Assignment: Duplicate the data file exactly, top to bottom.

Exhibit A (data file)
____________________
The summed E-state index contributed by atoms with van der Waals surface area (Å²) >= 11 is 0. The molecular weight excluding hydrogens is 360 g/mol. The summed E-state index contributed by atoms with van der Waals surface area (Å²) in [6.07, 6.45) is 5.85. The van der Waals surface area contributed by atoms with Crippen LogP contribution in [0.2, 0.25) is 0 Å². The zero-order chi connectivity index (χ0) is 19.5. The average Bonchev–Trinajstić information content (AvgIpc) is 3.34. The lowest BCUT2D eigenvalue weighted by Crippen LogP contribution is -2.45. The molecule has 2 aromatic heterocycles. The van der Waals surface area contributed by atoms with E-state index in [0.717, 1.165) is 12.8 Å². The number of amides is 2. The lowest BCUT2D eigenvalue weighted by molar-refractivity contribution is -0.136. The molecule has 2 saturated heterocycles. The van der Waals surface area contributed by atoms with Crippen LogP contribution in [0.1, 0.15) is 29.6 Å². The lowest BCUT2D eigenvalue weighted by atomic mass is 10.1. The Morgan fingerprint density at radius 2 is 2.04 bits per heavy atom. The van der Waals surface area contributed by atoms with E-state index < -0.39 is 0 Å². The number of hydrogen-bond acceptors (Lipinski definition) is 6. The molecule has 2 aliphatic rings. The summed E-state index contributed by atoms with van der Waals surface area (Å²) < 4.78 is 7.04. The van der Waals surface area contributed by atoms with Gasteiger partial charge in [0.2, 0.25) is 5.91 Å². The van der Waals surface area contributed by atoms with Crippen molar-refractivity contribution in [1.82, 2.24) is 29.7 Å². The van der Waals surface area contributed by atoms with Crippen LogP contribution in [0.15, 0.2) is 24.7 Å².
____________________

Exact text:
The summed E-state index contributed by atoms with van der Waals surface area (Å²) >= 11 is 0. The molecular weight excluding hydrogens is 360 g/mol. The summed E-state index contributed by atoms with van der Waals surface area (Å²) in [6.07, 6.45) is 5.85. The van der Waals surface area contributed by atoms with Crippen LogP contribution in [0.2, 0.25) is 0 Å². The zero-order chi connectivity index (χ0) is 19.5. The average Bonchev–Trinajstić information content (AvgIpc) is 3.34. The lowest BCUT2D eigenvalue weighted by Crippen LogP contribution is -2.45. The molecule has 2 aromatic heterocycles. The van der Waals surface area contributed by atoms with E-state index in [0.717, 1.165) is 12.8 Å². The number of amides is 2. The lowest BCUT2D eigenvalue weighted by molar-refractivity contribution is -0.136. The molecule has 2 saturated heterocycles. The van der Waals surface area contributed by atoms with Crippen LogP contribution in [0.1, 0.15) is 29.6 Å². The lowest BCUT2D eigenvalue weighted by atomic mass is 10.1. The Morgan fingerprint density at radius 2 is 2.04 bits per heavy atom. The van der Waals surface area contributed by atoms with E-state index < -0.39 is 0 Å². The number of hydrogen-bond acceptors (Lipinski definition) is 6. The molecule has 2 aliphatic rings. The summed E-state index contributed by atoms with van der Waals surface area (Å²) < 4.78 is 7.04. The van der Waals surface area contributed by atoms with Gasteiger partial charge in [0.2, 0.25) is 5.91 Å². The van der Waals surface area contributed by atoms with Crippen molar-refractivity contribution in [1.82, 2.24) is 29.7 Å². The van der Waals surface area contributed by atoms with Crippen LogP contribution in [0.15, 0.2) is 24.7 Å².